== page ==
Argentine farmers are expected to dedicate 12% more land to corn in the 2007/08 crop despite dry conditions and a shortage of seed and fertilizer, a corn producers' group said this week.
Central banks in the world's leading economies pumped extra money into the financial system for a third straight trading day on Monday helping to soothe markets and scare the dangers of a credit crunch.
Continued frigid artic weather in Chile's key agricultural growing areas will cost the country at least US$200 million in loses, according the industry and government leaders. An estimated 85,000 sheep, cattle, pigs and goats have died for lack of food, and key fruit export crops, including avocados and citrus fruit, have been greatly damaged.
Inflation in China, the world's fastest-growing major economy, accelerated to its highest level in more than 10 years, fuelling speculation that the Government may raise interest rates for the fourth time this year.
United States asked the World Trade Organization to rule in a complaint against China over piracy of copyrighted movies, music, software and books, escalating a dispute that has soured commercial relations between the two trading giants.
The United States Federal Reserve pumped 38 billion dollars into the banking system Friday, marking its biggest operation since the week of the 9/11 terror attacks, as it vied to shore up the US financial system.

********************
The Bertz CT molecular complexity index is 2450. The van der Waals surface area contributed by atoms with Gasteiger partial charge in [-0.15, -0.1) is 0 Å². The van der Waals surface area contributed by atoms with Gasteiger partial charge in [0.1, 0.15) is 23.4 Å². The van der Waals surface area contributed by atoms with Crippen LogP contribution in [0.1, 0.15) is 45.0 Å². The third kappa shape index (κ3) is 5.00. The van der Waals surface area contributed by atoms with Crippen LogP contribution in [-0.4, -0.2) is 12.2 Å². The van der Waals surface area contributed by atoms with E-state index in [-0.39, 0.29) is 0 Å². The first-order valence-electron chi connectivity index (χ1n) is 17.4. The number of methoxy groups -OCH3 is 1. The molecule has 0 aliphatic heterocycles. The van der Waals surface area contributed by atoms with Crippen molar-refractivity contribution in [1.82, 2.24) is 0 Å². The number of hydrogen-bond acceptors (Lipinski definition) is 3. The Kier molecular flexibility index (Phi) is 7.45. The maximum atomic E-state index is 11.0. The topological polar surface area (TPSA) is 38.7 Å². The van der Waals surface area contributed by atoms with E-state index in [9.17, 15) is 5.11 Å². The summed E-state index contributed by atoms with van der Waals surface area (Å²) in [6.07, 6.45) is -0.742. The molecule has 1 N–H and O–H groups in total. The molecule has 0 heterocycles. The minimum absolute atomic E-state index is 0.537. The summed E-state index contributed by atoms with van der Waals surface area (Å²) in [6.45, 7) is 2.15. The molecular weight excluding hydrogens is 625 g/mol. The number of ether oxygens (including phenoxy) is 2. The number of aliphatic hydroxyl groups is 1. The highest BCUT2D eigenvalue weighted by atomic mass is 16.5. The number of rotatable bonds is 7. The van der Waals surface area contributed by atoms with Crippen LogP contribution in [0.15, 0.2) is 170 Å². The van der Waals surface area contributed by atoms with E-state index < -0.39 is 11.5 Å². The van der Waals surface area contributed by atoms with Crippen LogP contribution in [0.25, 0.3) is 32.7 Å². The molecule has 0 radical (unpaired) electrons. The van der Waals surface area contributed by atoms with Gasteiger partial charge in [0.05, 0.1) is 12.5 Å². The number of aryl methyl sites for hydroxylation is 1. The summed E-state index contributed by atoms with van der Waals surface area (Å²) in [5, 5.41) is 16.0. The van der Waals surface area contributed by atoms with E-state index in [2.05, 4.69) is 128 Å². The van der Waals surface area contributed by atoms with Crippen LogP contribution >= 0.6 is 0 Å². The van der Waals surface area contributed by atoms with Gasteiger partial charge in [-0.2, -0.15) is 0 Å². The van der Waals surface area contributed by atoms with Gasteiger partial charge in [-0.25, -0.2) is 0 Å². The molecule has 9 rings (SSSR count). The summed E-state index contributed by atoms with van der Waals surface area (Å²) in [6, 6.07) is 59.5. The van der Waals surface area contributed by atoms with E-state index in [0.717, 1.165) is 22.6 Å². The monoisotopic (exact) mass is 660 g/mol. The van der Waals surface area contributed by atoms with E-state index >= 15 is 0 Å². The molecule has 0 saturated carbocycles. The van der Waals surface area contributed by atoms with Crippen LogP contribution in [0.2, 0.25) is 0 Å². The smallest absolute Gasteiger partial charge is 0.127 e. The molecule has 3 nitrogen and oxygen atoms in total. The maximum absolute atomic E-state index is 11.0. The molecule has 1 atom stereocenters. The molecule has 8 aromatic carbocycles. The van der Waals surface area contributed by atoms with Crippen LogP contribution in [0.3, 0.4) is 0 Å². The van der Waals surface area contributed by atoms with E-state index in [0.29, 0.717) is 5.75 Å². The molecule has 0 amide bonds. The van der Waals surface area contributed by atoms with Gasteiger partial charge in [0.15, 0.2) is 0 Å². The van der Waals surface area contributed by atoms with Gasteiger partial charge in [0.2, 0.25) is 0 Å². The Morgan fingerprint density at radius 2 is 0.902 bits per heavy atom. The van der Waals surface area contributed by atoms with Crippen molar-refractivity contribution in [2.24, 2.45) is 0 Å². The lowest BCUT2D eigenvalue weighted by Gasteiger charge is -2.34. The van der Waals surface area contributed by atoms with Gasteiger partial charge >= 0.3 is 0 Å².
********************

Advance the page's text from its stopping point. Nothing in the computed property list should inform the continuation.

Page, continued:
The Falkland Islands, considered as part of the South American continent, have the highest percentage of population internet connection, 69%, followed by Chile, 42%, Argentina 34% and Uruguay 33.6% according to the latest release from Internet World Stats.
United States stocks plunged Thursday with the Dow Jones falling to its second worst close so far this year, as reports of liquidating hedge funds triggered more credit-related anxiety
Chile's capital Santiago woke up Thursday to a very unusual sight: most of the city was covered by ten to fifteen centimeters of snow, becoming thicker towards the east and the mighty Andes cordillera.
The European Central Bank, ECB, pumped 94.8 billion Euros into the Euro zone banking market Thursday in an attempt to contain fears about a sub-prime credit crunch spilling over from United States.